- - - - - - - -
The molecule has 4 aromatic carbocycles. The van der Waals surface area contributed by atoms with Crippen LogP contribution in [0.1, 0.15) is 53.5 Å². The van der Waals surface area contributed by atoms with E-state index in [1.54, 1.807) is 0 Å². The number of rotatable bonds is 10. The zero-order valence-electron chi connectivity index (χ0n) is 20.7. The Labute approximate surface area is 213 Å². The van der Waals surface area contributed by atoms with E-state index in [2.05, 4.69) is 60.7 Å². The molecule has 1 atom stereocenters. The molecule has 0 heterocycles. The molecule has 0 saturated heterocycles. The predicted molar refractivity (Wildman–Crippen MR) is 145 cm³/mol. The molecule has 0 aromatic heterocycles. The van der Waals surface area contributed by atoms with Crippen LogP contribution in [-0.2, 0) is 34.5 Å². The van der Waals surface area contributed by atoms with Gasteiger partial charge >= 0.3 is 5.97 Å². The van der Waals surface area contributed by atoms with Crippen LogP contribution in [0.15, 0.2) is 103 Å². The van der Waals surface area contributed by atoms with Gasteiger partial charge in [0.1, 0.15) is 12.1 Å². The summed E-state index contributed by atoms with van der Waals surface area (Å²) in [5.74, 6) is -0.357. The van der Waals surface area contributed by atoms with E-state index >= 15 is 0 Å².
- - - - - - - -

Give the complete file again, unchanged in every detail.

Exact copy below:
The molecule has 4 aromatic carbocycles. The van der Waals surface area contributed by atoms with Crippen LogP contribution in [0.1, 0.15) is 53.5 Å². The van der Waals surface area contributed by atoms with E-state index in [1.54, 1.807) is 0 Å². The number of rotatable bonds is 10. The zero-order valence-electron chi connectivity index (χ0n) is 20.7. The Labute approximate surface area is 213 Å². The van der Waals surface area contributed by atoms with E-state index in [2.05, 4.69) is 60.7 Å². The molecule has 1 atom stereocenters. The molecule has 0 heterocycles. The molecule has 0 saturated heterocycles. The predicted molar refractivity (Wildman–Crippen MR) is 145 cm³/mol. The molecule has 0 aromatic heterocycles. The van der Waals surface area contributed by atoms with Crippen LogP contribution in [-0.2, 0) is 34.5 Å². The van der Waals surface area contributed by atoms with Gasteiger partial charge >= 0.3 is 5.97 Å². The van der Waals surface area contributed by atoms with Crippen LogP contribution in [0.15, 0.2) is 103 Å². The van der Waals surface area contributed by atoms with Gasteiger partial charge in [0.1, 0.15) is 12.1 Å². The summed E-state index contributed by atoms with van der Waals surface area (Å²) in [5.74, 6) is -0.357. The van der Waals surface area contributed by atoms with E-state index >= 15 is 0 Å².